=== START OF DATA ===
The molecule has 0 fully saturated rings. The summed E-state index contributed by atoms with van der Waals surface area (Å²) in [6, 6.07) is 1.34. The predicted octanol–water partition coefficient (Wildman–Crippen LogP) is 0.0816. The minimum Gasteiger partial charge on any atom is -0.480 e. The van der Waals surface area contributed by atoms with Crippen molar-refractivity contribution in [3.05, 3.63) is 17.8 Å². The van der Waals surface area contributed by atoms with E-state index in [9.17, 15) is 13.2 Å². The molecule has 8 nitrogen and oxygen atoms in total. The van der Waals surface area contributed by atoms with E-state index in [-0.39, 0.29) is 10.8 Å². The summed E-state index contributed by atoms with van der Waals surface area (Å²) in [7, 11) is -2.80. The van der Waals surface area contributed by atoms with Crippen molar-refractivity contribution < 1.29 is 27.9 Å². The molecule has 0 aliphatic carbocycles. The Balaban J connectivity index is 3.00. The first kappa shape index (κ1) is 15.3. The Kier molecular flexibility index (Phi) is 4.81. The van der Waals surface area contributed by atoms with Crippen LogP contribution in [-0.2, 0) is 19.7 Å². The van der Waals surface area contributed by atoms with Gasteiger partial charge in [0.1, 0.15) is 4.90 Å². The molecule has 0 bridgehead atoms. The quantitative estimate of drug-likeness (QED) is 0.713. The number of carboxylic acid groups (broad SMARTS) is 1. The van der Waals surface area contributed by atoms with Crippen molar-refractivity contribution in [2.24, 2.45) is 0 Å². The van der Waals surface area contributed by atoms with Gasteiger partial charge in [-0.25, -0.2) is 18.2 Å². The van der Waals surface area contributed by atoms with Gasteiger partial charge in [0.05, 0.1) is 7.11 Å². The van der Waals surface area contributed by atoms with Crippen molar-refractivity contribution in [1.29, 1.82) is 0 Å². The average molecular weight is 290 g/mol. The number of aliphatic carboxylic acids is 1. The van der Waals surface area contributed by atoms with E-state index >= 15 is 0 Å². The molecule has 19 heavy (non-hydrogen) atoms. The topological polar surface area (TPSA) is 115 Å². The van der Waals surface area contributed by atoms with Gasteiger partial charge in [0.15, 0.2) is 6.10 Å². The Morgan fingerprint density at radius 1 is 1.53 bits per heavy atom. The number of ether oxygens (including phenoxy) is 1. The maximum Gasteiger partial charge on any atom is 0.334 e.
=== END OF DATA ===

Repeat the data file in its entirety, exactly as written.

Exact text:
The molecule has 0 fully saturated rings. The summed E-state index contributed by atoms with van der Waals surface area (Å²) in [6, 6.07) is 1.34. The predicted octanol–water partition coefficient (Wildman–Crippen LogP) is 0.0816. The minimum Gasteiger partial charge on any atom is -0.480 e. The van der Waals surface area contributed by atoms with Crippen molar-refractivity contribution in [3.05, 3.63) is 17.8 Å². The van der Waals surface area contributed by atoms with E-state index in [9.17, 15) is 13.2 Å². The molecule has 8 nitrogen and oxygen atoms in total. The van der Waals surface area contributed by atoms with E-state index in [-0.39, 0.29) is 10.8 Å². The summed E-state index contributed by atoms with van der Waals surface area (Å²) in [7, 11) is -2.80. The van der Waals surface area contributed by atoms with Crippen molar-refractivity contribution < 1.29 is 27.9 Å². The molecule has 0 aliphatic carbocycles. The Balaban J connectivity index is 3.00. The first kappa shape index (κ1) is 15.3. The Kier molecular flexibility index (Phi) is 4.81. The van der Waals surface area contributed by atoms with Crippen LogP contribution in [-0.2, 0) is 19.7 Å². The van der Waals surface area contributed by atoms with Gasteiger partial charge in [0.1, 0.15) is 4.90 Å². The molecule has 0 bridgehead atoms. The quantitative estimate of drug-likeness (QED) is 0.713. The number of carboxylic acid groups (broad SMARTS) is 1. The van der Waals surface area contributed by atoms with Crippen molar-refractivity contribution in [2.24, 2.45) is 0 Å². The van der Waals surface area contributed by atoms with Gasteiger partial charge in [-0.25, -0.2) is 18.2 Å². The van der Waals surface area contributed by atoms with Gasteiger partial charge in [0.05, 0.1) is 7.11 Å². The van der Waals surface area contributed by atoms with Crippen molar-refractivity contribution in [1.29, 1.82) is 0 Å². The average molecular weight is 290 g/mol. The number of aliphatic carboxylic acids is 1. The van der Waals surface area contributed by atoms with E-state index >= 15 is 0 Å². The molecule has 19 heavy (non-hydrogen) atoms. The topological polar surface area (TPSA) is 115 Å². The van der Waals surface area contributed by atoms with Gasteiger partial charge in [0.15, 0.2) is 6.10 Å². The Morgan fingerprint density at radius 1 is 1.53 bits per heavy atom. The number of ether oxygens (including phenoxy) is 1. The maximum Gasteiger partial charge on any atom is 0.334 e.